- Peptide (C)GEMMDQKDKDQVKD, corresponding to amino acid residues 22-35 of rat Betaine/GABA Transporter 1 (Accession P48056). Intracellular, N-terminus.
- Rat and mouse brain and kidney lysates (1:200-1:1000).
- Western blot analysis of rat (lanes 1 and 3) and mouse (lanes 2 and 4) brain membranes:1,2. Anti-BGT-1 (SLC6A12) Antibody (#AGT-004), (1:200).
3,4. Anti-BGT-1 (SLC6A12) Antibody, preincubated with BGT-1/SLC6A12 Blocking Peptide (#BLP-GT004).
- Western blot analysis of mouse kidney membranes:1. Anti-BGT-1 (SLC6A12) Antibody (#AGT-004), (1:200).
2. Anti-BGT-1 (SLC6A12) Antibody, preincubated with BGT-1/SLC6A12 Blocking Peptide (#BLP-GT004).
γ-aminobutyric acid (GABA) transporters (GATs) are essential regulators of the activity in the GABAergic system through their continuous uptake of the neurotransmitter from the synaptic cleft and extrasynaptic space. Four GABA transporters (GAT1, GAT2, GAT3 and BGT1) have been identified. Betaine/GABA transporter (BGT1, SLC6A12) is a member of the Na+- and Cl−-dependent neurotransmitter transporter gene family (SLC6) with a high homology to GAT1 (SLC6A1), GAT2 (SLC6A13) and GAT3 (SLC6A11). They have 12 hydrophobic transmembrane domains (TMDs), a large extracellular loop between TMD3 and 4 with multiple glycosylation sites, and intracellular N- and C-termini1,2.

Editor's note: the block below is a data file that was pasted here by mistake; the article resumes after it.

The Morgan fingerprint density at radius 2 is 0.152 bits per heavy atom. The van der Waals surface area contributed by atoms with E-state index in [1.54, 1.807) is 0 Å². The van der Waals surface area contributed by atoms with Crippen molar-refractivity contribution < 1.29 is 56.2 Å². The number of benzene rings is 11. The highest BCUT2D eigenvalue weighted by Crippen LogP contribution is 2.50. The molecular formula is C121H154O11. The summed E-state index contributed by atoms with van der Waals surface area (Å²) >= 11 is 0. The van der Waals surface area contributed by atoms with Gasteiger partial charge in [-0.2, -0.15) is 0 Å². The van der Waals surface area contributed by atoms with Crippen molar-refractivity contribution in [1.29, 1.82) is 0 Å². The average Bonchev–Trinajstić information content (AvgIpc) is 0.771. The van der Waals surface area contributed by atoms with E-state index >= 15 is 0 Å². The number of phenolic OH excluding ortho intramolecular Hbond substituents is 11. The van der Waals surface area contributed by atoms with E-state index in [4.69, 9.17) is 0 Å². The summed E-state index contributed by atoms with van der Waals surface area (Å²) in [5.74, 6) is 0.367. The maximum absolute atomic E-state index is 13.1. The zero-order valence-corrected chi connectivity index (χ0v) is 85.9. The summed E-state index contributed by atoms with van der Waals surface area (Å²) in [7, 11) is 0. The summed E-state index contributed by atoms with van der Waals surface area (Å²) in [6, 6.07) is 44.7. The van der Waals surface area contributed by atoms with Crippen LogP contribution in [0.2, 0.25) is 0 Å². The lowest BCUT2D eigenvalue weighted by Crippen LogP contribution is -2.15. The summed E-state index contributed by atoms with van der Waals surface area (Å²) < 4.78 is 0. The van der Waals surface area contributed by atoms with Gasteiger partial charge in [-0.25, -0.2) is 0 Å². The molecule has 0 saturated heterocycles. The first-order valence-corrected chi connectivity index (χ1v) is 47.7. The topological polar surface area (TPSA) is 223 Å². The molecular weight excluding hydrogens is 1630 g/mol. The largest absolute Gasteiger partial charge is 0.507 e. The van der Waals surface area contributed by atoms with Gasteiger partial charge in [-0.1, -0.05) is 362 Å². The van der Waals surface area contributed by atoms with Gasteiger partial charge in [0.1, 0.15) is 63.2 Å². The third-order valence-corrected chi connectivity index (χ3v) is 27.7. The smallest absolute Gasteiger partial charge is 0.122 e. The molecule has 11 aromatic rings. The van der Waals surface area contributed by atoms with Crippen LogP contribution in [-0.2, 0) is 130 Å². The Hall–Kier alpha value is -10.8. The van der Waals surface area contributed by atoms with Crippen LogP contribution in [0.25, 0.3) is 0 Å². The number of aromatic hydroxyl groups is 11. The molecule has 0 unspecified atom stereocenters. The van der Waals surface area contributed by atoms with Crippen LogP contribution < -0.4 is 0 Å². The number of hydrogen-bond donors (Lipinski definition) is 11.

BGT1 expression may vary among species. In the dog, BGT1 mRNA is primarily detected in the kidney while the levels in the brain and liver are considerably lower. The highest BGT1 mRNA levels in the mouse are in the liver, while the highest levels in man are in the kidney followed by the liver3. BGT-1 is also present in the brain, but appears to be at low levels and mostly in the leptomeninges rather than in brain tissue proper4.
Homozygous BGT1-deficient mice have normal development and show seizure susceptibility indistinguishable from that in wild-type mice in a variety of seizure threshold models5.